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The Big Hang With ‘Em

Hang with ’em.

It was one of the first bits of baseball advice I gave Joshua to pass along to the little figures on the TV who can’t hear us. Blasted a ball up the gap that the right fielder barely speared at a dead run? Hang with ’em. Laser beam perfectly intersected by the apex of the shortstop’s leap? Hang with ’em. Shot right up the middle that vanished into the pitcher’s mitt like a magic trick, leaving the batter out before he even drops his lumber? Hang with ’em.

Things will even out. Good execution, poor results. The worm will turn.

One reason baseball is so full of cliches is that it’s maddeningly fickle — an unfair game, as Rod Kanehl [1] sagely noted once upon a time. Poor preparation and awareness may be rewarded; Herculean efforts and perfect approaches may be punished. There is no defense against this perversity except a dogged belief that the baseball universe bends towards … well, not justice exactly, but a cosmic evening out. Cliches are comfort, the only part of the sport that can be made predictable and orderly.

Tonight’s game, in a half-reconfigured Wrigley Field with the wind blowing out, was actually kind of fun — well, in theory. Jacob deGrom [2] is experiencing growing pains, trying to navigate poor location with his fastball and an apparent lack of confidence in his offspeed pitches. The Cubs leapt on him early, with Kris Bryant [3] hitting his first hometown homer on the first night the left-field bleachers had been reoccupied. Bryant’s Wrigley Field homers will soon become a blur of bad news for visiting teams, but this one was special even without the theater — I was standing in the kitchen and my head jerked up at the sound of bat hitting ball. It was a sound Buck O’Neil would have appreciated, the sound of the hardest thing to do in sports done perfectly. With the crowd still buzzing about Bryant’s heroics, the rapidly maturing Anthony Rizzo [4] then demolished another baseball, sending this one into the yet-to-be-reoccupied right-field bleachers.

DeGrom looked like he’d soon be watching the rest from a dugout slouch, but he managed to hang around and Terry Collins [5] seemed determined to make the game a learning experience for him. DeGrom nearly crumbled in the fourth, but erased Rizzo on a two-out, bases-loaded grounder. Meanwhile, the Mets had stopped fishing so avidly for Lester’s slider and curve and started seeking aid from Andy Fletcher’s strike zone, which was both undersized and given to butterfly-like wanderings. Lucas Duda [6] and Wilmer Flores [7] went back to back themselves in the sixth, and somehow the Mets were within one with Dilson Herrera [8] on second, Ruben Tejada [9] called on to pinch-hit, and Lester fighting a losing battle against the urge to rush home plate and body-slam Fletcher. Tejada was called out on a pitch that looked low, which seemed like an injustice until you thought about all the other pitches Mets hadn’t been called out on that looked perfectly fine.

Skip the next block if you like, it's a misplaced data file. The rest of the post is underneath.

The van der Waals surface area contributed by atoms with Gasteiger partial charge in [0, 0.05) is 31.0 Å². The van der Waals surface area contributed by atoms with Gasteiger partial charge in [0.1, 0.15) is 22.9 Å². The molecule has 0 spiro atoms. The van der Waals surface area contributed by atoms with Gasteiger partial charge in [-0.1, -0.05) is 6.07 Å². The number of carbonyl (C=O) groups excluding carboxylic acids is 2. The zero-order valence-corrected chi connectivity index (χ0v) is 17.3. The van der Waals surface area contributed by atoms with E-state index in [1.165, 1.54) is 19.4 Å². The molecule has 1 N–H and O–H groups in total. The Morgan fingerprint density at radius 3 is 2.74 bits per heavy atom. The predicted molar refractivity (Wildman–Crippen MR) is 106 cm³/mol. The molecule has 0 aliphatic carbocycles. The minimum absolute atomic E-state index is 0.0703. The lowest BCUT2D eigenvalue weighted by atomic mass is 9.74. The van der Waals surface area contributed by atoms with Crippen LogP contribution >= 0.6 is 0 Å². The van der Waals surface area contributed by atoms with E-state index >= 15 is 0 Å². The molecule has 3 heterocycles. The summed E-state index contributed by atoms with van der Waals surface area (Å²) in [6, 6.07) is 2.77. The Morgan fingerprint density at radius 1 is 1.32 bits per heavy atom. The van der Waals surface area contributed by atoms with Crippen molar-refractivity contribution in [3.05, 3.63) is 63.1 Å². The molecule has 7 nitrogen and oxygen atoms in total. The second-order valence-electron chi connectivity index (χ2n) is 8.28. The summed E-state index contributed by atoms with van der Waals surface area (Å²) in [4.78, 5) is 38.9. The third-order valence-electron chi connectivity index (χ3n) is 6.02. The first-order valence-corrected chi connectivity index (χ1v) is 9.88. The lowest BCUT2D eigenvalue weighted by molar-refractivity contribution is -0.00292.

Still, the Mets were down by a skinny run with a better bullpen than the Cubs and nine outs to play with. Which seemed doable. Too bad the Big Hang With ‘Em was soon to begin.

In the eighth, Michael Cuddyer [10] led off with a single and Duda absolutely vaporized a ball down the right-field line. It was headed into the corner, or possibly through the brick wall and into a nearby bar, or possibly it would carve a smoking tunnel through the Earth and emerge somewhere in Michigan. Unless, of course, it crashed straight into Rizzo’s glove, allowing him to double up Cuddyer.

Ugh. Hang with ’em, Lucas.

Were we done? Not hardly. Curtis Granderson [11] worked a walk to start the ninth, bringing up Herrera — who smoked a ball to the left of second base. Despite being the apple of our off-season eye, Starlin Castro [12] hasn’t exactly been the anti-Flores at short so far, and this ball was past him. Somehow Castro corralled it to force Granderson at second.

Ugh. Hang with ’em, Dilson.

Johnny Monell [13] was our last chance, and he smacked a hard grounder — right, inevitably, at Addison Russell [14]. Russell surrounded it, started the double play, and we were done [15].

During my postgame sulking, I saw this [16] from MetsProspectHub [17]: The Mets are 5th in line-drive percentage at 22.6% and 21st in BABIP (batting average on balls in play) at .281. As MPH put it, “they haven’t just been unlucky. They’ve been STUPIDLY unlucky.”

Or as I’d put it, hang with ’em.